A third bill requiring transparency of Fish and Game Commission meetings was ordered to be inactive.
SACRAMENTO — At least two fishing-related bills are headed to the governor’s desk for signature, while a third piece of outdoors-themed legislation probably won’t be getting out of the legislature.
The sands of time are running thin for state senators and assembly members to have their bills approved and then signed into law. Several bills have already been approved, signed, withheld or vetoed.
Senate Bill 144 (SB 144) and Senate Bill 161 (SB 161) were recently approved by both legislative houses and were en route to the governor’s desk for signature.
Meanwhile Assembly Bill 1337 appears to met some resistance as a state senator requested the proposal be placed on the inactive file.
Senate Bill 144
A proposal to use funds taken from steelhead trout reporting to help pay for conservation programs earned the support of assembly members and state senators, meaning SB 144 will be in front of Gov. Jerry Brown for consideration.
All 40 state senators voted in favor of the bill in late May; SB 144 passed out of the Assembly by a 75-0 vote on Sept. 5.
Anyone taking steelhead trout from the state’s inland waters must have a fishing report-restoration card on their possession. The base fee for the card was set at $5 in 2004; the fee has been subject to annual adjustments ever since.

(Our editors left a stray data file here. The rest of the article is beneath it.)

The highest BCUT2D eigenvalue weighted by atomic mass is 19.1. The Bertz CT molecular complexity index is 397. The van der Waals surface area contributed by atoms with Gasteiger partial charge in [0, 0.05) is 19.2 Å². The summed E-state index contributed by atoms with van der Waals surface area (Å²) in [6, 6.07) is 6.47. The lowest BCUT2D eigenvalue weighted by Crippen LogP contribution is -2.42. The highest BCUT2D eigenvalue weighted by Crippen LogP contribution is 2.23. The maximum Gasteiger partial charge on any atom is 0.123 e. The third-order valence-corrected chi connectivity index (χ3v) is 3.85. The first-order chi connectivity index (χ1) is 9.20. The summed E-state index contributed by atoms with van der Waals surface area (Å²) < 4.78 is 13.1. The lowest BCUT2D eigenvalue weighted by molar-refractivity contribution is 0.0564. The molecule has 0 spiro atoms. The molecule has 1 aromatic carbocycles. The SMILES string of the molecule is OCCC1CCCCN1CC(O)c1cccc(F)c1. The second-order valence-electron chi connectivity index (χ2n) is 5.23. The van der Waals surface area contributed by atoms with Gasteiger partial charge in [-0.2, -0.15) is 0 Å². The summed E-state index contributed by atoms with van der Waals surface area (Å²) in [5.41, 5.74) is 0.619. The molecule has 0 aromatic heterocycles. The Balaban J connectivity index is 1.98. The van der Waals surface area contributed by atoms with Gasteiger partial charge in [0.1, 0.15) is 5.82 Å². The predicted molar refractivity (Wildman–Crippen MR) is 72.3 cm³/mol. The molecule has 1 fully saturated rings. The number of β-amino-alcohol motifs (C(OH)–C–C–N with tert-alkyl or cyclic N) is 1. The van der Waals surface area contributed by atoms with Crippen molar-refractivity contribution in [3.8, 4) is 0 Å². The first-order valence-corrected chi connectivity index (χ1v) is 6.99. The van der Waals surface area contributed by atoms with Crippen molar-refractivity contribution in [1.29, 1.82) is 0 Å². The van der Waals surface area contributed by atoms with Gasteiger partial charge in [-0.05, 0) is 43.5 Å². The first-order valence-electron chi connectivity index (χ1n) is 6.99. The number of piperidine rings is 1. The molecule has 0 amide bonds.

Funds raised from the card fee were directed toward steelhead trout conservation programs. However the program was set to end Jan. 1, 2018. SB 144 would extend the report card funding for conservation programs until Jan. 1, 2023.
Senate Bill 161
The Fish and Game Commission could be required to create a form Tribal Committee if SB 161 is signed into law. State Senators approved SB 161 by a 40-0 vote on May 31; the Assembly followed up with a 79-0 vote on Sept. 7.
A Tribal Committee, if established by Brown’s signature, would have at least one commissioner on board. All committee business and recommendations would be reported on to the full commission.
Assembly Bill 1337
Assembly Members Jim Patterson, R-Fresno, and Ken Cooley, D-Rancho Cordova, introduced AB 1337 as part of an effort to require the Fish and Game Commission to broadcast live video feeds of each of its meetings or hearings, including those conducted by the Marine Resources, Wildlife Resources or Tribal Committee, which is otherwise open to the public.
AB 1337 seemed to have support early on, with Assembly members voting 76-0 in favor of the proposal in early May. The bill cleared two State Senate committees before coming in front of the upper legislative body for a vote. However the bill was ordered to the “Inactive File” at the request of State Sen. Mike McGuire, D-Healdsburg.
A bill placed on the inactive file is considered dead or dormant.
National Park Service photo